Wu Feng, associate professor of computer science and electrical and computer engineering at Virginia Tech’s College of Engineering, received an AMD Research Faculty Fellowship by Advanced Micro Devices Inc. (NYSE:AMD), based in Sunnyvale, Calif.
The award further supports Feng's research in heterogeneous computing, particularly with graphics processing units – commonly referred to as GPUs – as well as the emerging accelerated processing units – known as APUs – from Advanced Micro Devices. Accelerated processing units fuse a traditional processor or central processing unit, dubbed CPU, with a graphics processing unit.
These heterogeneous computing environments are expected to significantly speed-up many general-purpose computation tasks normally executed by a computer’s central processing unit. This research addresses the gamut of computing from large-scale supercomputing systems all the way down to handheld mobile devices, and further work of compacting supercomputers into a small space, a focus of Feng’s research.
“The AMD Research Faculty Fellowship has already catalyzed critical research and development in heterogeneous parallel computing which encompasses using multiple types of processors such as the central processing unit, and emerging graphics processing units,” said Feng. “Due in large part to this fellowship, we now routinely re-purpose the graphics processing unit, which traditionally has been used to drive video displays, to perform massively accelerated general-purpose computation.”
Feng added that he also is at work on creating a toolbox of automated computer language translators that enable an end-user to move his or her application code written in one language into a different language that can run on any type of processor.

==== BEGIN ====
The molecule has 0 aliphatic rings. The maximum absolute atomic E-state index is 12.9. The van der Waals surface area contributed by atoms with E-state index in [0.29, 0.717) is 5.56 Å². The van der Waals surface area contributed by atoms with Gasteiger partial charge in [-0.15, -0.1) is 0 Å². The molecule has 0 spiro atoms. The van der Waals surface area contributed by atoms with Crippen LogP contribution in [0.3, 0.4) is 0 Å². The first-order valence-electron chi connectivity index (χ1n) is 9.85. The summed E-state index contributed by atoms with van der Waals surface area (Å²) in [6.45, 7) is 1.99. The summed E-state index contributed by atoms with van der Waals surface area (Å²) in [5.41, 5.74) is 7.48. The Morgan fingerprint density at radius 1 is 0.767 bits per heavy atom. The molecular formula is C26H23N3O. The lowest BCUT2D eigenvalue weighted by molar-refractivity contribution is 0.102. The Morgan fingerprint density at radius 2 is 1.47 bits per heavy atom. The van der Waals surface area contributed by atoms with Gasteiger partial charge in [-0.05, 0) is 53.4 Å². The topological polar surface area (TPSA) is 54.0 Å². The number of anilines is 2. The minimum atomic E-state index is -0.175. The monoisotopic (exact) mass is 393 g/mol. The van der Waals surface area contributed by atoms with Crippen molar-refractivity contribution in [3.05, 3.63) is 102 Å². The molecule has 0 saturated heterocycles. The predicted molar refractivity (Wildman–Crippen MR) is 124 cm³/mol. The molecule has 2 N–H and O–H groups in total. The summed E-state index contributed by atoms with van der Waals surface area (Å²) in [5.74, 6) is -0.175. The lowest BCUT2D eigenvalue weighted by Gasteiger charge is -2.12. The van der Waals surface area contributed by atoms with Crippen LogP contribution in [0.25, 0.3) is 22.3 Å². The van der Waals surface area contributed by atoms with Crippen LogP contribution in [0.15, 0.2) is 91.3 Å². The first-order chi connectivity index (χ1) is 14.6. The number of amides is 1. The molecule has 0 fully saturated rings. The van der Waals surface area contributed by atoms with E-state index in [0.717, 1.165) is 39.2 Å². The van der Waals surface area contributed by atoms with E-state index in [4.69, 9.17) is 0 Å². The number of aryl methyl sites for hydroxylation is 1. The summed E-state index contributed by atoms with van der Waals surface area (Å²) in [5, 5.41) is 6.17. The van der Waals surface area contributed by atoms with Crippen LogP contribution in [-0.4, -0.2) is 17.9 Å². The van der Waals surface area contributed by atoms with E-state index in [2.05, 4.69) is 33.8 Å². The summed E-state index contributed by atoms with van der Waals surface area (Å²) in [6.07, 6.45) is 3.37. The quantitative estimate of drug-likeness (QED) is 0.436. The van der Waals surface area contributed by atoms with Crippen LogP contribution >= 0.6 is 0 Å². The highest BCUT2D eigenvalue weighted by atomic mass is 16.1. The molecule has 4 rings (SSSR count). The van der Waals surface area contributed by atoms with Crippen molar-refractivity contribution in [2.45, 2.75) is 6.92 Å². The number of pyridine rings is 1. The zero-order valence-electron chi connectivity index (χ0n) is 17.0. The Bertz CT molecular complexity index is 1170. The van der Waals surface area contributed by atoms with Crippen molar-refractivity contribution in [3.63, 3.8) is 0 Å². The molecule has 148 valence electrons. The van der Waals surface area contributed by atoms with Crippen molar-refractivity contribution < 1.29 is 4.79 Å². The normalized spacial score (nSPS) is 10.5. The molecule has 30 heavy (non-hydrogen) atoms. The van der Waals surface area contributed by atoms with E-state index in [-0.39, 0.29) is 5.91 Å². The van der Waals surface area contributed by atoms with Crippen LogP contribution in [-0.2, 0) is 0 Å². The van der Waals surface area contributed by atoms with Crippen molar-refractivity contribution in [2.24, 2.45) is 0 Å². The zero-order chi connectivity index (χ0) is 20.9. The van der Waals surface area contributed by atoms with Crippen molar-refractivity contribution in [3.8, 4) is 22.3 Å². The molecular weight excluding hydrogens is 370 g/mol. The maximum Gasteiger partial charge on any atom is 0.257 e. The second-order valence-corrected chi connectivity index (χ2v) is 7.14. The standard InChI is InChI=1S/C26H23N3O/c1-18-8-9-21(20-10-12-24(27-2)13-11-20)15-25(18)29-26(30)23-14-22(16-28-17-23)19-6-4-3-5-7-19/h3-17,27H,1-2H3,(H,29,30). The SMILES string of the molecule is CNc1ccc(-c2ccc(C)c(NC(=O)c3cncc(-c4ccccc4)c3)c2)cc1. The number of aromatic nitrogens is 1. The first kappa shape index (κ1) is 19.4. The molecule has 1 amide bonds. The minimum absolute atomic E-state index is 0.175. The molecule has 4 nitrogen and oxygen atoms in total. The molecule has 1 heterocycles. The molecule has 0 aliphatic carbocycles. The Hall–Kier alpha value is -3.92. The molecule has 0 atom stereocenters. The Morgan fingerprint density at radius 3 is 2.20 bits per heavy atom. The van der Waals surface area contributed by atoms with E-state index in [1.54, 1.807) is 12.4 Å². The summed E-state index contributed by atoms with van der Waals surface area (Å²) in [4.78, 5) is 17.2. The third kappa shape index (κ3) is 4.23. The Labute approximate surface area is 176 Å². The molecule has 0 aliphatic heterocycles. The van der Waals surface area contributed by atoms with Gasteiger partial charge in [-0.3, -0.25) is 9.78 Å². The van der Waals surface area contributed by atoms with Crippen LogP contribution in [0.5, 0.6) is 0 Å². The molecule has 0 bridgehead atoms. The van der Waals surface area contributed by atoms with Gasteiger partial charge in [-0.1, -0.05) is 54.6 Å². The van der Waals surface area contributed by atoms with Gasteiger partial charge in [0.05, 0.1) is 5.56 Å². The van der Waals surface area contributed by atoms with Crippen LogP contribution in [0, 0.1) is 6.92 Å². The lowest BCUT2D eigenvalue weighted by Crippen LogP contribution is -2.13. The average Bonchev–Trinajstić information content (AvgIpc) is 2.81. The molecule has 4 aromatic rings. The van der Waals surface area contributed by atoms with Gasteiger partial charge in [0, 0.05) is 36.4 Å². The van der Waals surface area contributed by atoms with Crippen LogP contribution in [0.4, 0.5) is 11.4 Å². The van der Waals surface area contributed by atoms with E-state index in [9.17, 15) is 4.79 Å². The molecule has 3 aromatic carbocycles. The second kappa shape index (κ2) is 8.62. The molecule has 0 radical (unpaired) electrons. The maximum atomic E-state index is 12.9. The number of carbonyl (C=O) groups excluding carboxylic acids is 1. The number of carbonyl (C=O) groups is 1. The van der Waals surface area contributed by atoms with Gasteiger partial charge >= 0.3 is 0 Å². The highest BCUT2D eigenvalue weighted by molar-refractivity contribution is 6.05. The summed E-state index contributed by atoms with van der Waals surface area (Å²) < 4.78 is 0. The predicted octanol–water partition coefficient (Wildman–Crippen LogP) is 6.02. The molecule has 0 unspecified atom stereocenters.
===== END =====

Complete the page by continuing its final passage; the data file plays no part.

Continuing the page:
“We are pleased to make this award, in recognition of Wu Feng’s accomplishments in power-aware computation and heterogeneous computing and as an acknowledgement of our past experience in working with him,” said Jay Owen, director of Advanced Micro Devices’ External Research Office. “We look forward to his illuminating research findings of benefit to the industry at large.”
The central processing unit has served as the brain of a computer since the 1960s, Feng said. The computing speeds of a central processing unit previously doubled every 24 months by increasing its clock speed, and therefore software got a “free ride” to better performance. However, with clock speed increases slowing, such automatic performance gains can no longer be taken for granted, he added.
“Vendors now increase computational horsepower of a computer by increasing the number of brains, or cores in a processor, such as an AMD OpteronTM processor, as well as by increasing the types of brains – for example, an Intel or AMD processor coupled with a 1,600-core AMD RadeonTM HD 5870 graphics processing unit, resulting in the notion of heterogeneous parallel computing,” Feng said. “However, because of a lack of trained workforce in the art of parallel programming, much of the computational potential of these powerful, multiple-core, heterogeneous computing systems is not yet realized.”
The fellowship, Feng said, will help him conduct research to train such a workforce to realize this potential, thus accelerating the way that computers process information. Feng has worked closely with AMD in the past. In 2004, when energy efficiency in supercomputing was not yet considered an industry priority, Feng co-invented intelligent, self-adapting, energy-efficient software called EnergyFit as part of his Supercomputing in Small Spaces project. This software was initially developed on an AMD Opteron processor.
Feng conducts related research in heterogeneous computing as part of the National Science Foundation’s Center for High-Performance Reconfigurable Computing. He also directs the Synergy Laboratory which conducts basic and applied research in high-performance computing at the synergistic intersection of systems software, middleware, tools and applications software. He also holds an adjunct professorship appointment with the Virginia Bioinformatics Institute at Virginia Tech and with the School of Medicine and its Translational Science Institute at Wake Forest University.
AMD Research is comprised of senior and associate researchers working from major AMD offices, provides technology direction and conducts research critical to the company’s future as a premier semiconductor design firm. Through its External Research Office, the group provides leadership for collaboration with strategic research partners.